Why you should be worried about the Trump rally in World Markets.

Why you should be worried about the Trump rally in World Markets.

Shriram Garde

The last time we heard stock-market investors talk like this in 2000, it didn’t end well for the bulls.

Traders were captivated by a “new era story” of technological transformation: The Internet had re-defined world business and made traditional gauges of equity-market value obsolete. Today, the game changer everyone’s buzzing about is political: Donald Trump and his bold plans to slash regulations, cut taxes and turbocharge economic growth with a trillion-dollar infrastructure boom.

They’re both revolutionary eras. There were warnings about the dot-com mania and housing-market excesses that led to the global financial crisis. “This time a ‘Great Leader’ has appeared. The idea is, everything is different.”

The power of a new-era narrative helps answer one of the most hotly debated questions on Wall Street as stocks set one high after another this year: Why are traders so fixated on the upsides of a Trump presidency when the downside risks seem just as big? For all his pro-business promises, the former reality TV star’s confrontational foreign policy and haphazard management style have bred uncertainty — the one thing investors are supposed to hate most.

Charts illustrating the conundrum have been making the rounds on trading floors. One, called “the most worrying chart we know” by Societe Generale SA at the end of last year, shows a surging index of global economic policy uncertainty severing its historical link with credit spreads, which have declined in recent months along with other measures of investor fear. The VIX index, a popular gauge of anxiety in the U.S. stock market, has dropped more than 30 percent since Trump’s election.

I don’t generally call the entire market wrong — investors are very smart, highly motivated individuals — but I find it hard to say why stock markets are so non-volatile right now.

The simplest explanation may be that share prices have less to do with Trump than with tangible improvements in the economy and corporate earnings. With the U.S. unemployment rate well below 5 percent and S&P 500 Index profits projected to reach all-time highs this year, perhaps it shouldn’t be surprising that equities are doing so well.

But there’s more to the market’s resilience than just numbers. Like the fable of the boy who cried wolf, pessimistic forecasters have so badly over-estimated the consequences of big events — the rolling European debt crisis since 2010, the U.S. debt-ceiling standoff in 2011, Brexit in 2016 — that traders have become conditioned to ignore them. Even when bears are right, the past eight years have shown that central banks are more than willing to save the day when markets fall.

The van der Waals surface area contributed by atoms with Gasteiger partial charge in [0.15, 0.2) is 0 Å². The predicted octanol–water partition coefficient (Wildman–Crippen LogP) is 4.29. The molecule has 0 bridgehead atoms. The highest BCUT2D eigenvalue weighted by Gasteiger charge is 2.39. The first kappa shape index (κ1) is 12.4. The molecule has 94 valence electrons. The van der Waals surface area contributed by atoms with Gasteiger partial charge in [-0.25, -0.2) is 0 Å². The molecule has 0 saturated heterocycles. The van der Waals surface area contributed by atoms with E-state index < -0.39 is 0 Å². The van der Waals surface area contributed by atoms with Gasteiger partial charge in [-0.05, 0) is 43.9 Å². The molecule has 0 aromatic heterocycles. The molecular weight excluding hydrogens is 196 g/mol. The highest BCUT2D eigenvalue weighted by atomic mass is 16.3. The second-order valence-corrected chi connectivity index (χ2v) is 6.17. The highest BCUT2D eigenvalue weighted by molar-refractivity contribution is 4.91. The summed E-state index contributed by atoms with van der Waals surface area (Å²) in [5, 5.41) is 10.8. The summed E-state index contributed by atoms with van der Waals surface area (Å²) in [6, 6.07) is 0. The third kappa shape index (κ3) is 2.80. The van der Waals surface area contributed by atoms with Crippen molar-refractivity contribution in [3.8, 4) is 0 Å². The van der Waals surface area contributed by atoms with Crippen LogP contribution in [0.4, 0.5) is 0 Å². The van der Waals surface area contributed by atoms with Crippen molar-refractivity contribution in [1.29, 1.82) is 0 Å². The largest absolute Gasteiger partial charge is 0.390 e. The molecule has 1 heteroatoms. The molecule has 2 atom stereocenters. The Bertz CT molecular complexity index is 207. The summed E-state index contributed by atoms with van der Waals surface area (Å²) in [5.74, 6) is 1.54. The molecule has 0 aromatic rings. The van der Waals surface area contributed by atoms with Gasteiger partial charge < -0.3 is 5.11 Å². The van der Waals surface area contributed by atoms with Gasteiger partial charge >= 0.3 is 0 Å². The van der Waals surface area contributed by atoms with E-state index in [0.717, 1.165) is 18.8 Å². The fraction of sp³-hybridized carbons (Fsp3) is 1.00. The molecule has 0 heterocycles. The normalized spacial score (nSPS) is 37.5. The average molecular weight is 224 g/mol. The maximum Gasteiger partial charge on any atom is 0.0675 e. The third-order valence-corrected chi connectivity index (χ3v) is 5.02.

It’s been a period of repeated shocks, and I think people get toughened against that. It seems like uncertainty is the new norm, so you just learn to live with it.

This rally is just another example of investors’ remarkable penchant for tunnel vision. It’s like the great tulip-mania of 17th century Holland.

Even the most casual students of financial history are familiar with the frenzy, during which a rare tulip bulb was worth enough money to buy a mansion. What often gets overlooked, though, is that the mania happened during an outbreak of bubonic plague.

People were dying left and right. So here you have financial markets sending signals completely at odds with the social mood of the time, with the degree of fear at the time.

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About The Author: Shriram Garde

My mission is just to share the events in my life sincerely with you; as I have experienced them, not necessarily in that order. I write on various topics. Whether that means - advice, tips, tools, scriptures, or instructions on budgeting, getting out of debt, making some extra cash, investing or anything else, I intend to provide it. I was 18 years old when I started working as a labourer. I had no savings. I had no money left in my bank accounts. I know life through lot of unpleasant incidences occurring day in and day out. But what I realised is that it doesn't have to be always like that. We are not doomed to how we are currently living – we all can change! I know, because over last couple of years my family and me have paid off a huge amount of debt. I have a passion to help people come to this realisation and get started on their own journey to financial freedom. I had owned 2 Companies before moving to Finance Sector about 9 years back. Spending more than 30 years in various capacities taught me quite a lot. I have a diploma in Engineering completed in part time while I was working. I have learned a good chunk from my working background in various fields. But, like most people who are eager to learn, the bulk of what I have learned thus far is from reading magazines, books, blogs, pod cast or whatever else I can get my hands on about Personal Finance, investing, business, personal development, and time management.

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